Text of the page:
It’s New Year’s Eve, about 38 hours ago. Dinner with seven very cool people … and me. Excellent company, fine wine, and decent food! Alas, at the table almost everyone had a phone at the ready, and when the discussion veered off into uncertain territory, fingers started moving, seeking answers.
And then … the person most of us knew least well said “do we need to have the answer?” He went on:
Is it necessary for us to get answers to every question? Can’t there be stuff we just don’t know?
Wow! What an odd, interesting, and refreshing perspective. Leaving phones at the table aside—and with the knowledge that I’m as bad an offender as anyone I know—how did we get to a place where we can know anything we want to know, 24/7, with a few finger motions?
The obvious answer is easy. Computers, the Internet, miniaturization, and Google explain in a pretty direct 30-year pathway how I end up at a table with a device in my hand which can tell me almost anything. (Jump in, smart people, if you think I’ve missed a big cog, or if I have my order wrong.)
I’m after more, and confess readily that I don’t have good answers. Google and the Internet exist because we demand information. Smart phones are part of our lives because we want the knowledge and the ability to connect, right now! But why?
As a dedicated trivialist, I love information, even for its own sake. No doubt, being well informed adds value to a life. I take pride in knowing stuff, and I suspect (and certainly hope) the knowledge makes me more interesting to others. On the other hand, has the notion of being well informed gone too far?
Over the years I have read about famous people whose papers will be sealed until dates which are not in any daily planner on which I rely. In particular, I recall an announcement that papers belonging to Jacqueline Kennedy Onassis will be sealed for many decades. (I think the files may have been made public at an earlier date, but the answer matters not at all.) I remember getting my head around the notion that I’ll never be able to know what her papers / files report. The sensation was odd, and I think it came soon after her death in 1994, when the Internet was still pretty new, and smart phones were not part of my universe.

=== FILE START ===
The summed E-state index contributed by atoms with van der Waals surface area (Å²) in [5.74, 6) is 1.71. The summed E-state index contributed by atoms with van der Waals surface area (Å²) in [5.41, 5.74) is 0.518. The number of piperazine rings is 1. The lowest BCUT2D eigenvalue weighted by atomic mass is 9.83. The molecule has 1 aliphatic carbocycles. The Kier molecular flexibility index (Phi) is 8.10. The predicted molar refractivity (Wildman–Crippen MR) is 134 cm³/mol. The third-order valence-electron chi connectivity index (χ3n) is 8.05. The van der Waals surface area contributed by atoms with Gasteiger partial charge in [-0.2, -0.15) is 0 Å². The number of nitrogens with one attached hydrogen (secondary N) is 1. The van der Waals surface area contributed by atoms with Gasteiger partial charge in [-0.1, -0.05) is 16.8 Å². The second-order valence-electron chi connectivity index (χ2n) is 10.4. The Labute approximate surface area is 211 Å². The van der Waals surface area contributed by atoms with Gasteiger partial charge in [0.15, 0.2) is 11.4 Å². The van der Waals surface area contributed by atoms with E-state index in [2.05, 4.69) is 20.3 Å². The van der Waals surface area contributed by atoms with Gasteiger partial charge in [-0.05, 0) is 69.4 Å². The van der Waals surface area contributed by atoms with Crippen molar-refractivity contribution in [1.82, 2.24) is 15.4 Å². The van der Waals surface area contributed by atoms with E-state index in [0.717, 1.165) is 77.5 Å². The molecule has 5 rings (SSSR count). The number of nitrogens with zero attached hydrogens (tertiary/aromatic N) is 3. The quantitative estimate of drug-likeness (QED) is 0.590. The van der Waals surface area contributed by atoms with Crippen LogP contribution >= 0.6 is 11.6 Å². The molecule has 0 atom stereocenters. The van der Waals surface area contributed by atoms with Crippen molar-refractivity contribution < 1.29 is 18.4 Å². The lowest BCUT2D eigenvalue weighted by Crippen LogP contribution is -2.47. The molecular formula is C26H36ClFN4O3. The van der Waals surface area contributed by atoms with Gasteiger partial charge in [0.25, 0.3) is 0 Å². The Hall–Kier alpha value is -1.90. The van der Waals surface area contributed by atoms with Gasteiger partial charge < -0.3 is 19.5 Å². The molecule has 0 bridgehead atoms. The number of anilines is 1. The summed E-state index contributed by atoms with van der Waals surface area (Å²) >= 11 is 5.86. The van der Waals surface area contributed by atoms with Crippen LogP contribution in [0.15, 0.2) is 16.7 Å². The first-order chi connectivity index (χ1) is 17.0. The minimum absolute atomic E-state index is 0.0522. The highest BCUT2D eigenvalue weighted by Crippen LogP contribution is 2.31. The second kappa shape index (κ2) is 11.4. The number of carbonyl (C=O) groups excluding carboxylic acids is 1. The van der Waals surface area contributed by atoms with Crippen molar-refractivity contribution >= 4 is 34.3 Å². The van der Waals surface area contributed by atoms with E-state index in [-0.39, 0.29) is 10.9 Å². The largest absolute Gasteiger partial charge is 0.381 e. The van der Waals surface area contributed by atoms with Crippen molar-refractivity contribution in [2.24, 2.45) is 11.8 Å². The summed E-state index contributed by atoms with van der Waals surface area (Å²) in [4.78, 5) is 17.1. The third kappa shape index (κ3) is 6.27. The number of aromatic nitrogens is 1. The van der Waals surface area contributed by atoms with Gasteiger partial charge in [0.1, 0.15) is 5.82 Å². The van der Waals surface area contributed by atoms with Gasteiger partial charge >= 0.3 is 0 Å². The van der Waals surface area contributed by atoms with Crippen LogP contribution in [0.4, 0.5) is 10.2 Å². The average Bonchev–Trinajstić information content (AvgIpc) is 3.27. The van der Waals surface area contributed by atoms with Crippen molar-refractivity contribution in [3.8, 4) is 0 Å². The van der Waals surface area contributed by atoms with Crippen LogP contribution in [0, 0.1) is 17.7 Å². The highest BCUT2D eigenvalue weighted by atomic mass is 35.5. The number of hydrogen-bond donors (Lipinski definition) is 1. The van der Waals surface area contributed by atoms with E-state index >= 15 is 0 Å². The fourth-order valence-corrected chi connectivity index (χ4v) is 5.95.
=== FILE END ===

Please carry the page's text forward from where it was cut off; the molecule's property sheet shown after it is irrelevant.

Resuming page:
The Internet is a valuable resource. This blog does not exist without it, for it provides a cheap and easily accessible platform for me to spout off. Because of the Internet I also have resources which allow me to put some heft behind my words. And I do enjoy very much having the platform to share thoughts and knowledge.
Still, in 2016 I find myself too reliant on the computer and the smart phone, reading far fewer books than I used to. The contact with others through social media is great, but I fear that my knowledge base is getting dumbed down. The focus on trivial information, at the expense of time spent reading books by great authors concerns me more than I had realized. As does finding time in my life to engage directly with others.
I’m not going off the grid, I’m going to keep writing, and my smart phone is going nowhere. I’m hoping, though, that I can use the question, posed by the fellow I knew least well at the table, to effect a priorities shift. Stay tuned, and please share any thoughts you have on this issue.